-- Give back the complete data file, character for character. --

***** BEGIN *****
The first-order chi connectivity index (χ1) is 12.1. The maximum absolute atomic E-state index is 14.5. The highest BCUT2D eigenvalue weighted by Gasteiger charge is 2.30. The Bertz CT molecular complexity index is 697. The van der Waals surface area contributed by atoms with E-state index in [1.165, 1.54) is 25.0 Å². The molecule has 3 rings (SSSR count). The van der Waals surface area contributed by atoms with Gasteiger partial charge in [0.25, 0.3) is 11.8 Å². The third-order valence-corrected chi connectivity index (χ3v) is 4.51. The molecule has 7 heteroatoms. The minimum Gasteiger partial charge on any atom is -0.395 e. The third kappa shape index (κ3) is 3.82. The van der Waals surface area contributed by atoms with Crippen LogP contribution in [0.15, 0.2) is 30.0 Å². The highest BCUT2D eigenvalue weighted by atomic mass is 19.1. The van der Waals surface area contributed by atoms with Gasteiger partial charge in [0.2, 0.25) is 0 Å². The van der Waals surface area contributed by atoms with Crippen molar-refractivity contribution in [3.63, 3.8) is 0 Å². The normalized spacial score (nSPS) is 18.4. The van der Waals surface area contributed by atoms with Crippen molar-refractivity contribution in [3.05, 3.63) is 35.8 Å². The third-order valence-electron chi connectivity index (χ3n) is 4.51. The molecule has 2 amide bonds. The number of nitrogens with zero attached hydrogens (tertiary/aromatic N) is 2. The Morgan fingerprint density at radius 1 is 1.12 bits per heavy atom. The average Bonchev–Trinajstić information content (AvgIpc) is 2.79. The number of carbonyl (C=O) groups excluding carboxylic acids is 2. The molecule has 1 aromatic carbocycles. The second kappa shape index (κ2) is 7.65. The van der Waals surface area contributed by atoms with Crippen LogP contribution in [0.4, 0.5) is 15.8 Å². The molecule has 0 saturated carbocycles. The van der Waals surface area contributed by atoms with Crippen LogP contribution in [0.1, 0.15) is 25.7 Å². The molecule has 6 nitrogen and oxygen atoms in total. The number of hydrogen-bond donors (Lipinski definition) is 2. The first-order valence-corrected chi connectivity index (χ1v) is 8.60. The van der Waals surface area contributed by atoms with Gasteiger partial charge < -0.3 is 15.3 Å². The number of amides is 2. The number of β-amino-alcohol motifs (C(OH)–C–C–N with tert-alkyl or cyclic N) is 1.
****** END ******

The first-order chi connectivity index (χ1) is 12.1. The maximum absolute atomic E-state index is 14.5. The highest BCUT2D eigenvalue weighted by Gasteiger charge is 2.30. The Bertz CT molecular complexity index is 697. The van der Waals surface area contributed by atoms with E-state index in [1.165, 1.54) is 25.0 Å². The molecule has 3 rings (SSSR count). The van der Waals surface area contributed by atoms with Gasteiger partial charge in [0.25, 0.3) is 11.8 Å². The third-order valence-corrected chi connectivity index (χ3v) is 4.51. The molecule has 7 heteroatoms. The minimum Gasteiger partial charge on any atom is -0.395 e. The third kappa shape index (κ3) is 3.82. The van der Waals surface area contributed by atoms with Crippen LogP contribution in [0.15, 0.2) is 30.0 Å². The highest BCUT2D eigenvalue weighted by atomic mass is 19.1. The van der Waals surface area contributed by atoms with Gasteiger partial charge in [0.2, 0.25) is 0 Å². The van der Waals surface area contributed by atoms with Crippen molar-refractivity contribution in [3.63, 3.8) is 0 Å². The normalized spacial score (nSPS) is 18.4. The van der Waals surface area contributed by atoms with Crippen molar-refractivity contribution in [3.05, 3.63) is 35.8 Å². The third-order valence-electron chi connectivity index (χ3n) is 4.51. The molecule has 2 amide bonds. The number of nitrogens with zero attached hydrogens (tertiary/aromatic N) is 2. The Morgan fingerprint density at radius 1 is 1.12 bits per heavy atom. The average Bonchev–Trinajstić information content (AvgIpc) is 2.79. The number of carbonyl (C=O) groups excluding carboxylic acids is 2. The molecule has 1 aromatic carbocycles. The second kappa shape index (κ2) is 7.65. The van der Waals surface area contributed by atoms with Crippen LogP contribution in [0.4, 0.5) is 15.8 Å². The molecule has 0 saturated carbocycles. The van der Waals surface area contributed by atoms with Crippen LogP contribution in [0.1, 0.15) is 25.7 Å². The molecule has 6 nitrogen and oxygen atoms in total. The number of hydrogen-bond donors (Lipinski definition) is 2. The first-order valence-corrected chi connectivity index (χ1v) is 8.60. The van der Waals surface area contributed by atoms with Gasteiger partial charge < -0.3 is 15.3 Å². The number of amides is 2. The number of β-amino-alcohol motifs (C(OH)–C–C–N with tert-alkyl or cyclic N) is 1.